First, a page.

Experts in China call for the regulation of e-cigarettes
Experts in China are calling for the control of electronic cigarettes, as the public lacks awareness of the potential health effects of vaping, reports thepaper.cn.
Invented by a Chinese pharmacist in 2003, e-cigarettes are commonly believed to be safer than tobacco cigarettes and may help smokers quit. But some experts are warning that e-cigarettes are not harmless, and have called into question their usefulness in helping people to stop smoking.
People use e-cigarettes at an exhibition center in Beijing on July 29, 2016. [File photo: IC]
E-cigarettes usually contain nicotine, which makes second-hand smoke from e-cigarettes harmful, according to Zhang Jianshu, president of the Beijing Tobacco Control Association.
And Professor Cui Xiaobo from Capital Medical University said that e-cigarettes can be an ineffective smoking cessation aid. This is because breaking the addition to smoking involves breaking the addiction to nicotine, which is found in both regular cigarettes and e-cigarettes. Professor Cui also said that research shows young people start using e-cigarettes because they are fashionable, but then often start smoking regular cigarettes.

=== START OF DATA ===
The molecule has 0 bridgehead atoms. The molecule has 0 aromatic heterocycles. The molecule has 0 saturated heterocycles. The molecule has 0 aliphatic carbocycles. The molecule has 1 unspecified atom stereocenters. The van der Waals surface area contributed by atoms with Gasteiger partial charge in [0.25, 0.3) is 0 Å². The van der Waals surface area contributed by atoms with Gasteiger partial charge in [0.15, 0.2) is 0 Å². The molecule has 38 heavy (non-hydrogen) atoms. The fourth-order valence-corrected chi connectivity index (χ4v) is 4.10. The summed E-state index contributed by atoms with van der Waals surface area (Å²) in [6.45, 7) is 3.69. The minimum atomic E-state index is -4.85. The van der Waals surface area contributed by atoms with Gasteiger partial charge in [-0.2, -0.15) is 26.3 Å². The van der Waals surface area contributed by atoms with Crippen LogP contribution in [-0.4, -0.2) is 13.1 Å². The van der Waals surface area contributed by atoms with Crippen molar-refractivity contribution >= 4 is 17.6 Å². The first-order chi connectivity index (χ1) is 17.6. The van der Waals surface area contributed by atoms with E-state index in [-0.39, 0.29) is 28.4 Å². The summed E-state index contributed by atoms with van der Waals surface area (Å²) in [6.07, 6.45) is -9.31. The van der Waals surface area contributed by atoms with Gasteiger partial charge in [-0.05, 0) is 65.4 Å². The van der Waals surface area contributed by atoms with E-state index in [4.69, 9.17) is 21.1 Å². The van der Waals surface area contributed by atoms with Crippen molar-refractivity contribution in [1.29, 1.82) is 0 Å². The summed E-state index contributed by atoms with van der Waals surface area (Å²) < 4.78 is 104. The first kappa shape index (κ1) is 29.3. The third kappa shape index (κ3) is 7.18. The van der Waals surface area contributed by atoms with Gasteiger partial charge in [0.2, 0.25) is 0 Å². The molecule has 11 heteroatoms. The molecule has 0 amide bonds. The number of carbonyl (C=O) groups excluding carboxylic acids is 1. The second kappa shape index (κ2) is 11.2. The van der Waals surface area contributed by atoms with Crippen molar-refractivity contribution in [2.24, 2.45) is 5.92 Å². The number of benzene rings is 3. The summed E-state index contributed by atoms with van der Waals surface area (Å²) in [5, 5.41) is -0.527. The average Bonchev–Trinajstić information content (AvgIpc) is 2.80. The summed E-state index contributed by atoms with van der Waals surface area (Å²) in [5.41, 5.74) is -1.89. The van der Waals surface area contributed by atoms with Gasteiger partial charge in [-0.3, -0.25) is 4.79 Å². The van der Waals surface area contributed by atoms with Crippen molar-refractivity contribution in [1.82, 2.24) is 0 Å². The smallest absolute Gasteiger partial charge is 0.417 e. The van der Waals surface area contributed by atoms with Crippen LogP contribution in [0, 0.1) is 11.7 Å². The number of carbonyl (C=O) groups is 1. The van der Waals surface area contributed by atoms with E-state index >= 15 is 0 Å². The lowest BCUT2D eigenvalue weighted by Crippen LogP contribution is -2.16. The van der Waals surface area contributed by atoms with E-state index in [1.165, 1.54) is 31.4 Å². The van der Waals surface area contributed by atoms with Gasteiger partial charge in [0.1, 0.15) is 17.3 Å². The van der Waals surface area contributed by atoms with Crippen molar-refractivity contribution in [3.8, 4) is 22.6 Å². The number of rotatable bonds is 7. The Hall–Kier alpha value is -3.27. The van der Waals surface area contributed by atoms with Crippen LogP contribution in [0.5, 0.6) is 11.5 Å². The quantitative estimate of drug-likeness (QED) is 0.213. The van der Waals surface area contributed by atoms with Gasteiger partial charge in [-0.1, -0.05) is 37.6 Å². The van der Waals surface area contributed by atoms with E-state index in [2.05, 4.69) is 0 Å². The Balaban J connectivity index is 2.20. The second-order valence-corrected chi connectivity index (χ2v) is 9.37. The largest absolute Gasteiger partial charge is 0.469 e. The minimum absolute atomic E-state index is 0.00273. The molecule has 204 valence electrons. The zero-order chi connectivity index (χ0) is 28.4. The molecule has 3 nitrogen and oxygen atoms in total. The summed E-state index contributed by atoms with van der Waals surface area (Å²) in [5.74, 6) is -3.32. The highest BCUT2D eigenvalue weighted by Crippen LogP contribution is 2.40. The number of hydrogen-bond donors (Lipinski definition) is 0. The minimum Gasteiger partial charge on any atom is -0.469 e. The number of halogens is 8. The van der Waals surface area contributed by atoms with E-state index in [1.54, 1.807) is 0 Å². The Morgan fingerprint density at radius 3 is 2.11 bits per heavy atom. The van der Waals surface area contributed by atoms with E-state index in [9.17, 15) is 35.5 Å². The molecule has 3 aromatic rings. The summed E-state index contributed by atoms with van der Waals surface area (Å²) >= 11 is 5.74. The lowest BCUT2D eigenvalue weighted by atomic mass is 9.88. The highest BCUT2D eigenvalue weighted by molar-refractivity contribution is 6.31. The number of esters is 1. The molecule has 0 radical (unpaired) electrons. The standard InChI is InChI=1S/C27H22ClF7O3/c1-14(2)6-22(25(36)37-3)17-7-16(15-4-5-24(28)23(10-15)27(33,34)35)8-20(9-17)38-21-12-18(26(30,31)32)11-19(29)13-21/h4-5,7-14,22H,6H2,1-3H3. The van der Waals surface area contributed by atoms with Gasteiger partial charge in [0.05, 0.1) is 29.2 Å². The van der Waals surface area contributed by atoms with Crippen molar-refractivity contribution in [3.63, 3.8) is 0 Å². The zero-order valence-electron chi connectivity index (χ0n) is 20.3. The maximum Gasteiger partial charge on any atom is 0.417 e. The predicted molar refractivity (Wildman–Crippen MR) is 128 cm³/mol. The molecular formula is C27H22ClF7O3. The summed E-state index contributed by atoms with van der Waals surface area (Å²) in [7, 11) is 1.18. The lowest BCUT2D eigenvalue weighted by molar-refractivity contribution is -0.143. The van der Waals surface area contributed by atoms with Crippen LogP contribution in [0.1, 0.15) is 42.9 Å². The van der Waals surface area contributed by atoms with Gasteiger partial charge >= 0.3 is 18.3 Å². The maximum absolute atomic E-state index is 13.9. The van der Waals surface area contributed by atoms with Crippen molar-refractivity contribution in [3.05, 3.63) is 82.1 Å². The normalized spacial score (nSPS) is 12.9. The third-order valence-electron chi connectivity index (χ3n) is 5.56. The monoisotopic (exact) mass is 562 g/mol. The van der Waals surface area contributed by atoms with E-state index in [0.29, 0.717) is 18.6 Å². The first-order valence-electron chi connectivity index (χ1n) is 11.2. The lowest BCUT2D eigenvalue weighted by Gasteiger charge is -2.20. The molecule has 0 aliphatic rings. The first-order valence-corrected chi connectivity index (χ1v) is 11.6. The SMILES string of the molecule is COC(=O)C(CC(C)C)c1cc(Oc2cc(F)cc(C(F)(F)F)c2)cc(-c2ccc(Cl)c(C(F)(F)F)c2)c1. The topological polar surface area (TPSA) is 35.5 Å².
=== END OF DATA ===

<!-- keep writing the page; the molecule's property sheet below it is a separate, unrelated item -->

There are currently no regulations on e-cigarettes in China when it comes to tobacco control, health care, or production management. And the use of e-cigarettes is not prohibited in public places, because it is not categorized as a tobacco product.
The general public has started to pay more attention to the use of e-cigarettes after several recent incidents. Last month, an Air China co-pilot sent a plane into an emergency descent after he turned off the plane's air supply so he could use an e-cigarette. And earlier this week, a passenger used an e-cigarette in a Beijing subway carriage, sparking complaints.
"We are currently calling for the relevant departments to introduce a regulation to standardize and control e-cigarettes, and make it prohibited like tobacco is in public place," said Zhang Jianshu.
Some individual cities have taken steps to regulate e-cigarettes. In one example, authorities in Hangzhou have included inhaling or exhaling harmful vapor under the definition of smoking.